Nature Cell Biology article from Sigrid B. Thoresen:

ANCHR prevents aneuploidy

S.B. Thoresen<br>First author
S.B. Thoresen
First author

In a recent Article in Nature Cell Biology (journal impact factor 20.76), PhD student Sigrid B. Thoresen and her co-workers in Harald Stenmark’s group at Institute for Cancer Research and Centre for Cancer Biomedicine have uncovered a cellular mechanism that prevents completion of cell division if "lagging" chromosomes are detected in the bridge between the two forming daughter cells. This prevents occurrence of cells with abnormal numbers of chromosomes, aneuploidy. Since aneuploidy is strongly associated with cancer progression, these results open new possibilities for future cancer diagnosis and therapy.

Previous studies have shown that a cellular checkpoint termed NoCut is activated to halt cell division until “lagging” chromosomes are removed from the intercellular bridge, and that the protein kinase Aurora B is a central activator of this checkpoint. The mechanism whereby Aurora B halts cell division has remained unknown, except that phosphorylation of a protein found in the intercellular bridge, CHMP4C, is important. Thoresen and colleagues have now identified a novel protein, called ANCHR (abscission/NoCut checkpoint regulator), that provides the missing link between Aurora B and the molecular machinery that mediates abscission.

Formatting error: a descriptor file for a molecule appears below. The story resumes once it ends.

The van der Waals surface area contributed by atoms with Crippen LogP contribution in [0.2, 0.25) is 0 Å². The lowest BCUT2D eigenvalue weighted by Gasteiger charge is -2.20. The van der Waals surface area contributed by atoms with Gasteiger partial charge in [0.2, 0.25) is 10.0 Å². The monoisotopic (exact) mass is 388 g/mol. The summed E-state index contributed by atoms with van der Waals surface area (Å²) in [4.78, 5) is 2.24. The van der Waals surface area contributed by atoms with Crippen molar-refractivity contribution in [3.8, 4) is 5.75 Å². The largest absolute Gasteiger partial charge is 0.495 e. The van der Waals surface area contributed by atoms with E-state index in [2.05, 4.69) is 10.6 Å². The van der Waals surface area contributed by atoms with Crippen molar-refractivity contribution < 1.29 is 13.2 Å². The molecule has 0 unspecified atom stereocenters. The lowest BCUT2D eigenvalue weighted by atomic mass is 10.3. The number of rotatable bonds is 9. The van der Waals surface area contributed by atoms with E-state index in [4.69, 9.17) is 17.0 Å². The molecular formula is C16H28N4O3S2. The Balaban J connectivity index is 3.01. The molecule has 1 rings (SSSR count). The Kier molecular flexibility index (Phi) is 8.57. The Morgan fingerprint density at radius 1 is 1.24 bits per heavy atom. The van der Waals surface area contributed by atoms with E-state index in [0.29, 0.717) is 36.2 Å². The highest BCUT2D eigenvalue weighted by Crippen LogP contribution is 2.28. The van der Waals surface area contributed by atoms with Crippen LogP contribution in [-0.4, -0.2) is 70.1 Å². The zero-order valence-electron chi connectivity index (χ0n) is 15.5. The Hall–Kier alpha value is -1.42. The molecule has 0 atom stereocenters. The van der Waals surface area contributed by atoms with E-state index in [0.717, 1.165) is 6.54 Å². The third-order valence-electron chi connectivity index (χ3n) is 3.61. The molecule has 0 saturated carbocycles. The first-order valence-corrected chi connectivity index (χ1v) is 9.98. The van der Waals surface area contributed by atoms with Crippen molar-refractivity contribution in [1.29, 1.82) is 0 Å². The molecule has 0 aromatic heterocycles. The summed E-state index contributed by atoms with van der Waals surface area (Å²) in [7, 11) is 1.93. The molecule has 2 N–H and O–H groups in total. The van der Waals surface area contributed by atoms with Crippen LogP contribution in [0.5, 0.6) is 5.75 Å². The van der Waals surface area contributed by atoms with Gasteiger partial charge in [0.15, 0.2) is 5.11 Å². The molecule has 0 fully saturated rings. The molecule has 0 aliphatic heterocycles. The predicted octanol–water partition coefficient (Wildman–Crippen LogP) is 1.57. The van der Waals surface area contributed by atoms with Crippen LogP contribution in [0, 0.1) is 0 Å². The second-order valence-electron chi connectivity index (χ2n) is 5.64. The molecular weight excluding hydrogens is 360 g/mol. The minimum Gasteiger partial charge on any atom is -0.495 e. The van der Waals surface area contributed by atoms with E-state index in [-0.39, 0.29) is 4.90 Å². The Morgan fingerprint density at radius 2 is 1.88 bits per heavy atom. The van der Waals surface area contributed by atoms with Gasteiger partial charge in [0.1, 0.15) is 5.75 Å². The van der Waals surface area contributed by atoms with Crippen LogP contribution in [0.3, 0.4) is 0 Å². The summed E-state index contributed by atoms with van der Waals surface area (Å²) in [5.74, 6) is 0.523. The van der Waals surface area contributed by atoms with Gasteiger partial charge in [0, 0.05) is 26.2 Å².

In co-operation with Aurora B-phosphorylated CHMP4C, ANCHR anchors a key mediator of cellular abscission, VPS4, at the so-called midbody ring, a protein-rich structure in the middle of the intercellular bridge. Upon inactivation of Aurora B, ANCHR lets go VPS4, which is then free to migrate to the abscission zone a small distance from the midbody ring to complete abscission (see Figure).

If ANCHR is inactivated experimentally, dividing cells fail to arrest in response to lagging chromosomes, and this results in daughter cells with abnormal chromosome numbers. In future studies the authors plan to collaborate with translational cancer researchers in Centre for Cancer Biomedicine to investigate possible connections between ANCHR dysfunction and cancer.

This article is part of Sigrid B. Thoresen’s PhD thesis “Novel regulators of the cell division cycle”, which she successfully defended for the PhD degree on May 9th.

Model for the ANCHR-mediated regulation of VPS4 upon abscission checkpoint activation.<br> At late cytokinesis, until abscission checkpoint signalling is terminated, ANCHR and CHMP4C retain abscission-competent VPS4 at the midbody ring. Upon deactivation of Aurora B, dephosphorylation of CHMP4C results in the dissociation of an ANCHR-CHMP4C-VPS4 ternary complex. This release could allow VPS4 to subsequently migrate to the abscission zone to mediate the final stages of abscission through its effects on filaments formed by ESCRT-III.
Model for the ANCHR-mediated regulation of VPS4 upon abscission checkpoint activation.
At late cytokinesis, until abscission checkpoint signalling is terminated, ANCHR and CHMP4C retain abscission-competent VPS4 at the midbody ring. Upon deactivation of Aurora B, dephosphorylation of CHMP4C results in the dissociation of an ANCHR-CHMP4C-VPS4 ternary complex. This release could allow VPS4 to subsequently migrate to the abscission zone to mediate the final stages of abscission through its effects on filaments formed by ESCRT-III.

Links:

ANCHR mediates Aurora-B-dependent abscission checkpoint control through retention of VPS4
Sigrid B. Thoresen, Coen Campsteijn, Marina Vietri, Kay O. Schink, Knut Liestøl, Jens S. Andersen, Camilla Raiborg & Harald Stenmark
Nature Cell Biology (2014) doi:10.1038/ncb2959  Received 22 December 2013 Accepted 02 April 2014 Published online 11 May 2014

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